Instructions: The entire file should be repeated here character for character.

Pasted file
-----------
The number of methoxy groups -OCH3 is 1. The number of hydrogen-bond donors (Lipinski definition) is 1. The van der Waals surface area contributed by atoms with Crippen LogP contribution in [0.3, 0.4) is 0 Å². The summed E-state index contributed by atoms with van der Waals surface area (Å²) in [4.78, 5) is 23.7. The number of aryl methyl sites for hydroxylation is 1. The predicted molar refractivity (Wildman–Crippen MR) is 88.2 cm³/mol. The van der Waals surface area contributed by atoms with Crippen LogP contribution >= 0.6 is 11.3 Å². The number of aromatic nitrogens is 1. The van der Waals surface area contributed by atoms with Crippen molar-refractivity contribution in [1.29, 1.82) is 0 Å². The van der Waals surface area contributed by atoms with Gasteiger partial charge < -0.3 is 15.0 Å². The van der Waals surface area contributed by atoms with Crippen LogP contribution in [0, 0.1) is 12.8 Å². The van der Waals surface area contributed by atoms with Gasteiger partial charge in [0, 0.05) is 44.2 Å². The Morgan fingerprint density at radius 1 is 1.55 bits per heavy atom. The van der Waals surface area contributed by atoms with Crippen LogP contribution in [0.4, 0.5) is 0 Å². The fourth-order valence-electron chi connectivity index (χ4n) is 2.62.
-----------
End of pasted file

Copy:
The number of methoxy groups -OCH3 is 1. The number of hydrogen-bond donors (Lipinski definition) is 1. The van der Waals surface area contributed by atoms with Crippen LogP contribution in [0.3, 0.4) is 0 Å². The summed E-state index contributed by atoms with van der Waals surface area (Å²) in [4.78, 5) is 23.7. The number of aryl methyl sites for hydroxylation is 1. The predicted molar refractivity (Wildman–Crippen MR) is 88.2 cm³/mol. The van der Waals surface area contributed by atoms with Crippen LogP contribution >= 0.6 is 11.3 Å². The number of aromatic nitrogens is 1. The van der Waals surface area contributed by atoms with Crippen molar-refractivity contribution in [1.29, 1.82) is 0 Å². The van der Waals surface area contributed by atoms with Gasteiger partial charge < -0.3 is 15.0 Å². The van der Waals surface area contributed by atoms with Crippen LogP contribution in [0, 0.1) is 12.8 Å². The van der Waals surface area contributed by atoms with Gasteiger partial charge in [0, 0.05) is 44.2 Å². The Morgan fingerprint density at radius 1 is 1.55 bits per heavy atom. The van der Waals surface area contributed by atoms with Crippen LogP contribution in [0.4, 0.5) is 0 Å². The fourth-order valence-electron chi connectivity index (χ4n) is 2.62.